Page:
Credit Suisse has managed to raise US$318 million for its fund dedicated to tech-forward climate solutions. The successful close of the Climate Innovation Fund, despite a scandal-ridden few months for the Swiss investment bank, is indicative of the strong demand from investors for sustainable finance.
Credit Suisse announced in late May the closing of its Climate Innovation Fund with an impressive US$318 million, which will be allocated to ten venture funds globally that are active in supporting carbon-reduction solutions. These climate tech solutions span across food and agriculture, production and consumption and the mobility and urbanisation sectors, said the Swiss investment bank.
“By partnering with mission-driven venture firms, this fund will empower entrepreneurs to commercialise and grow their radically transformative technology and business ideas in order to contribute to planetary health at scale,” commented head of private equity portfolio solutions Sven-Christian Kindt.
“The investment opportunity lies in the new technologies and business models accelerating the transformation and changes in the way we grow food, produce building materials or scale energy efficient means of transportation,” said Credit Suisse in the announcement.
Credit Suisse’s climate fund will additionally provide investors with reporting on the “degree of alignment” with the United Nations Sustainable Development Goals (SDGs) as part of its framework.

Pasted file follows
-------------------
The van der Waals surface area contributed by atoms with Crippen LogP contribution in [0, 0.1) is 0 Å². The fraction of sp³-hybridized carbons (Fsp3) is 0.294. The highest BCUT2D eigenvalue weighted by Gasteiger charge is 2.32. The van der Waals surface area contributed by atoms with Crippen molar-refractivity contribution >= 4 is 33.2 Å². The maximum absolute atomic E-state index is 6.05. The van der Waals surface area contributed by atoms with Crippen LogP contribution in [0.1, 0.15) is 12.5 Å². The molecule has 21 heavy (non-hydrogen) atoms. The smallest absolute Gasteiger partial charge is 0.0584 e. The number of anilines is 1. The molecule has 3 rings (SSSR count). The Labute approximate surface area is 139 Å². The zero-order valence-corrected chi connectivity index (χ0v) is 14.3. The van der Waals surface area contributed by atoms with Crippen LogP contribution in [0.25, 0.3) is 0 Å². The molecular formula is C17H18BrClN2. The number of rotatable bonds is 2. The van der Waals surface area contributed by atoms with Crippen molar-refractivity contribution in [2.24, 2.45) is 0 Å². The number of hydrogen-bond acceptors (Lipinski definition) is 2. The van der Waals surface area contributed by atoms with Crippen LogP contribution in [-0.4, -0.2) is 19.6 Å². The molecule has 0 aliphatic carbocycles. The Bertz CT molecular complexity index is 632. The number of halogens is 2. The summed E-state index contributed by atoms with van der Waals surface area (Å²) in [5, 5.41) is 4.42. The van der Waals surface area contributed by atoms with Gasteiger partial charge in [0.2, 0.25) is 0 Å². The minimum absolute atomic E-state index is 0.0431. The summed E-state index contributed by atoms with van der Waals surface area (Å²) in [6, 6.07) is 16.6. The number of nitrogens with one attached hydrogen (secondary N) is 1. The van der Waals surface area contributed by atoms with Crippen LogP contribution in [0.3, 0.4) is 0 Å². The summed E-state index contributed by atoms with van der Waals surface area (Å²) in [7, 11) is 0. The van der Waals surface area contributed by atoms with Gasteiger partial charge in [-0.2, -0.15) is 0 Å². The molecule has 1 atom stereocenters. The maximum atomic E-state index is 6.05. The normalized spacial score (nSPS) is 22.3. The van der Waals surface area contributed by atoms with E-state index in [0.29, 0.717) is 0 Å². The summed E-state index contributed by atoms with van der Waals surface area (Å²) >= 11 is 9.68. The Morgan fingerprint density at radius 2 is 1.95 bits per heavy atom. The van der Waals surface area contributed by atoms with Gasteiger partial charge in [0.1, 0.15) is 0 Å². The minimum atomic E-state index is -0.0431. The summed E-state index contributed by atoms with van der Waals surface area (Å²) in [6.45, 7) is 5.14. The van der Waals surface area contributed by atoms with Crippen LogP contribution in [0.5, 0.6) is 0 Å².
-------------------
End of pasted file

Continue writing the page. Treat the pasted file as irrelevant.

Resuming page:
The demand for this fund has been remarkable across the full spectrum of wealth management clients.Fabian Shey, Head of Global Private & Alternative Markets, Credit Suisse
It comes despite the rough waters that the firm has found itself in over the past few months as it suffers from huge losses in the wake of the U.S. hedge fund Archegos Capital’s downfall, as well as the collapse of British supply chain finance company Greensill.
Credit Suisse’s investment banking CEO Brian Chin and risk and compliance chief Lara Warner have both stepped down from their roles since the double-saga, and the bank has announced a major shakeup of its asset management business and suspended bonuses.
Fabian Shey, head of global private and alternative markets at Credit Suisse, reported surging demand for its climate fund, suggesting that the scandals have done little to hamper investor interest in ESG financial products.
The investment opportunity lies in the new technologies and business models accelerating the transformation and changes in the way we grow food, produce building materials or scale energy efficient means of transportation.Credit Suisse
“The demand for this fund has been remarkable across the full spectrum of wealth management clients,” said Shey in a statement. “It is a meaningful step and a substantial amount of capital being invested with purpose towards net zero.”
“I am happy to see how strongly the Climate Innovation Fund resonates with our clients,” added Kindt.
Sustainable products in finance have become a major trend in recent months. Within the first quarter of 2021, inflows into ESG funds rose 19% to a new high of nearly US$2 trillion, according to industry tracker Morningstar data.
However, a report from the Economist suggests that investors must now be wary of rampant greenwashing in the realm of ESG finance, with many of the top ESG funds globally “stuffed full of polluters and sin stocks”.
Lead image courtesy of Credit Suisse.